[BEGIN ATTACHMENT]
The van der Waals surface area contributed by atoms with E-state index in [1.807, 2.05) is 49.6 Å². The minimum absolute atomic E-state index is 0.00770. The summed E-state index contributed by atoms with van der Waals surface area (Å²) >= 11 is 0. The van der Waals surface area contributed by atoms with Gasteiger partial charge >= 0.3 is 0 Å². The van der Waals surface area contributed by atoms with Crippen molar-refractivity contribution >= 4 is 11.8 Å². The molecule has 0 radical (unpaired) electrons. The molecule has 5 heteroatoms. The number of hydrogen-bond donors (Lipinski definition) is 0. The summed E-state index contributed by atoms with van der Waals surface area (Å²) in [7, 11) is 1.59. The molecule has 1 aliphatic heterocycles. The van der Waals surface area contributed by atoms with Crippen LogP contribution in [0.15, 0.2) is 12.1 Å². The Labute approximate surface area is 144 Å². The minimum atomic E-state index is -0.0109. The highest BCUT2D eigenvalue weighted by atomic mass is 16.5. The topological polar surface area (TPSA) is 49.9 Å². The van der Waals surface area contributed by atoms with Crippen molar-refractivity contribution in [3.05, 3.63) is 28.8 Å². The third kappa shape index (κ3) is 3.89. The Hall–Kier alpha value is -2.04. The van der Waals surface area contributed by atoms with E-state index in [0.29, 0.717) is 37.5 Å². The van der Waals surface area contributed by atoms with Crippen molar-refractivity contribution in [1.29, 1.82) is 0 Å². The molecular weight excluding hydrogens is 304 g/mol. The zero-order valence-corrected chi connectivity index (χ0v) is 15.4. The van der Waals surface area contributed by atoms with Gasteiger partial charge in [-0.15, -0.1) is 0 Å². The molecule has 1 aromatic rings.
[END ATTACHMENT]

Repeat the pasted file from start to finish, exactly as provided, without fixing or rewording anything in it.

The van der Waals surface area contributed by atoms with E-state index in [1.807, 2.05) is 49.6 Å². The minimum absolute atomic E-state index is 0.00770. The summed E-state index contributed by atoms with van der Waals surface area (Å²) >= 11 is 0. The van der Waals surface area contributed by atoms with Gasteiger partial charge >= 0.3 is 0 Å². The van der Waals surface area contributed by atoms with Crippen molar-refractivity contribution >= 4 is 11.8 Å². The molecule has 0 radical (unpaired) electrons. The molecule has 5 heteroatoms. The number of hydrogen-bond donors (Lipinski definition) is 0. The summed E-state index contributed by atoms with van der Waals surface area (Å²) in [7, 11) is 1.59. The molecule has 1 aliphatic heterocycles. The van der Waals surface area contributed by atoms with Crippen LogP contribution in [0.15, 0.2) is 12.1 Å². The Labute approximate surface area is 144 Å². The minimum atomic E-state index is -0.0109. The highest BCUT2D eigenvalue weighted by atomic mass is 16.5. The topological polar surface area (TPSA) is 49.9 Å². The van der Waals surface area contributed by atoms with Crippen molar-refractivity contribution in [3.05, 3.63) is 28.8 Å². The third kappa shape index (κ3) is 3.89. The Hall–Kier alpha value is -2.04. The van der Waals surface area contributed by atoms with E-state index in [0.29, 0.717) is 37.5 Å². The van der Waals surface area contributed by atoms with Crippen molar-refractivity contribution in [1.29, 1.82) is 0 Å². The molecular weight excluding hydrogens is 304 g/mol. The zero-order valence-corrected chi connectivity index (χ0v) is 15.4. The van der Waals surface area contributed by atoms with Gasteiger partial charge in [-0.15, -0.1) is 0 Å². The molecule has 1 aromatic rings.